It's The Hope That Kills You
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I have a new religion. For the last month I've been attending the Church of Ted Lasso. When I'm elected President in 2044, the first season of Ted Lasso will be required viewing for all Americans. My wife and I are now on our fourth viewing of the first season. I'm not joking. I'm not setting up another paragraph here. We've legitimately watched the entire season three times in a month and have started in on a fourth.
Why? I'm not exactly sure I can explain it. "Just end 2020 already" is part of it I'm sure - the quarantine and our general disconnectedness as a society. Personally, the move to Champaign is part of it as well. We left all of our family and friends in St. Louis to start a new life here in our late 40's.
I'm certain that things that happened this summer absolutely have something to do with it - the high of our son getting married and the low of my wife's father passing away four days later. And I'm sure the general "what if we just put all vitriol on display?" American political climate plays a big role, too.
For whatever reason, for us, this show delivers the calm of a perfect summer evening. It sounds silly - if you saw the Ted Lasso ads on NBC in 2014 you're saying "a show about THAT?" - but yeah, a show about that somewhat rescued 2020 for us. It's not going to be for everyone, so this is not "everyone go watch it because it's perfect". Some will love it, some won't get it, some will find it sappy. That's fine. Art is art. For us, though, in 2020, it's perfect.
I won't spoil any of it here, but I will talk about some of the themes. Especially the theme of the season finale. The show has the same premise as the commercials - an American football coach from Kansas is hired by a Premier League team and is significantly out of his element (they even use the same "ref how is that offsides?? No seriously I don't understand offsides can you explain it to me?" joke as the commercial). The show is basically the plot of Major League - an owner, hoping the team fails, tries to sabotage the team by hiring an in-over-his-head manager and messing with the roster.
The title of the finale for season one is "It's The Hope That Kills You". It's a phrase used by soccer fans in England and the writers found it to be the perfect theme for a season finale: an American, full of audacious hope, struggles to understand why the Brits seem so resistant to the concept. The finale is basically the prison lunchroom debate between Andy Dufresne and Red in sitcom form. Is hope dangerous? Or is it maybe the best of things?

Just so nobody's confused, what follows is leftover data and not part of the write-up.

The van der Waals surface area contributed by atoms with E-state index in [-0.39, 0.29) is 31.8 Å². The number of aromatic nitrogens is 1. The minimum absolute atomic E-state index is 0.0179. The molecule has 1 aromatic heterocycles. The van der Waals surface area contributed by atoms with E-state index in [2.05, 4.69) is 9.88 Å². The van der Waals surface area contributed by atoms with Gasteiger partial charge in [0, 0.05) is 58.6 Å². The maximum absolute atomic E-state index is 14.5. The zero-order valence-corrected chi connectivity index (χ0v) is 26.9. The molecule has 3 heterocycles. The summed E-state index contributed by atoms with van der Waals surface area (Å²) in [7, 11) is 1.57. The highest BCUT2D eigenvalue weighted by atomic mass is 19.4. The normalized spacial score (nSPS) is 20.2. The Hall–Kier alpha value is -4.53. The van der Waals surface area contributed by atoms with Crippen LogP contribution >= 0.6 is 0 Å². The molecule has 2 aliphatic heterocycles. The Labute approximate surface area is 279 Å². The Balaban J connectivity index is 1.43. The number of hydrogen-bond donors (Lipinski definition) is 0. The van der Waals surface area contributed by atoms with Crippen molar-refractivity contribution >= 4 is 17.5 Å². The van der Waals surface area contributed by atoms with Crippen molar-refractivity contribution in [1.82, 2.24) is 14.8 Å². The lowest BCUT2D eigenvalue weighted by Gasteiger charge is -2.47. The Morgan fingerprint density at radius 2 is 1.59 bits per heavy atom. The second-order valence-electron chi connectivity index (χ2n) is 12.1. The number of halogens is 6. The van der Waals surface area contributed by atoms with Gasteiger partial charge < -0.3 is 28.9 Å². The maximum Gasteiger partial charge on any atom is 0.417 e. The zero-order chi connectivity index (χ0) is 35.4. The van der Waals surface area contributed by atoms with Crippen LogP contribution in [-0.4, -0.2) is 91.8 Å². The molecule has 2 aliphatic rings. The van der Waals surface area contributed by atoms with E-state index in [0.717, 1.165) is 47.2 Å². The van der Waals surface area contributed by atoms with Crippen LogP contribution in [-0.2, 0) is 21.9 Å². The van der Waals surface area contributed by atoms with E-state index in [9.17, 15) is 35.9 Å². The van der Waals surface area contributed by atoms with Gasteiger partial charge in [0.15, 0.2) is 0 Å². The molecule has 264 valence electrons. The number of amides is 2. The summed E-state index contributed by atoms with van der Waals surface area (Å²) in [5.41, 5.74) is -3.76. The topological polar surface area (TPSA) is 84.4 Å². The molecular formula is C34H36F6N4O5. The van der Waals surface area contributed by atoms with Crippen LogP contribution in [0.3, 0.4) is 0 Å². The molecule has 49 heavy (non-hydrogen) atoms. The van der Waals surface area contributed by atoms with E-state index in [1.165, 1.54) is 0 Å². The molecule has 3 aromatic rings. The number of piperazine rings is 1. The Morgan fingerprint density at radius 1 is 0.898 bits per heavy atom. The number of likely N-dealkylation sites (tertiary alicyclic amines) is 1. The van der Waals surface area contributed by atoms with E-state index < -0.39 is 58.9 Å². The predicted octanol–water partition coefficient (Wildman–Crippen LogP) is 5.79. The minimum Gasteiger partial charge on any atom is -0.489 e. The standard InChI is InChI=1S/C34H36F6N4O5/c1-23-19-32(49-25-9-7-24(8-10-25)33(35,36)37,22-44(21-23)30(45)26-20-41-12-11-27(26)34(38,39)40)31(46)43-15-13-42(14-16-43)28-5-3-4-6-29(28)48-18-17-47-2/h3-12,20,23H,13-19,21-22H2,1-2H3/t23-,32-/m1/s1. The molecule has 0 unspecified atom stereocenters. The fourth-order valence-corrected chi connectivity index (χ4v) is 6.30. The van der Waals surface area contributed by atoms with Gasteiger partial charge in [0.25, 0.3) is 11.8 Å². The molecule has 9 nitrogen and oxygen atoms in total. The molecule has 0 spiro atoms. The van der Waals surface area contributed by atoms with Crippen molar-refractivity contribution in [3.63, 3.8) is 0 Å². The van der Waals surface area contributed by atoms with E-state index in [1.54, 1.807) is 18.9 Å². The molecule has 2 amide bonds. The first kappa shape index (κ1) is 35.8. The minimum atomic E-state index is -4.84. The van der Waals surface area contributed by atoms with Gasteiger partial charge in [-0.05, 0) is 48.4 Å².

The show is much more complex than that, and where they went with it might surprise you, but I don't want to spoil a single thing here so I'll just leave it at that. The reason this post is titled "It's The Hope That Kills You": Ted Lasso. Streaming now on Apple TV Plus for only $4.99 per month, first week free.
Tonight, I think I agree with the Brits. If it weren't for this silly Americanized hope bouncing around in my head these last few years, I'd be feeling so much better right now. Giving in early is so much better than hanging on too long. Invest little, lose little. There's so much to be said for the critic's mind. Movies lie.
For me, though, I've always gone the other way. There's many reasons for that, but the simplest explanation is probably just "it's who I've always been". I've said before that I probably chose this school because the song said "we're loyal to you, Illinois" and that fits me like a glove. Ask any single person who knows me and they'll tell you I'm overly loyal to everything and everyone.
And that's not a good thing. Friendships are difficult for a guy like me because I'm all-in while everyone else is smartly reserved. If you've ever had a conversation with me in person, that "yeah?" thing I say after every ninth word of yours is the thing you thought about when I walked away. I'm guessing you went over and told your buddy "he's a nice guy and all, but man, I felt like he was right in my face while standing three feet away". I can be a lot.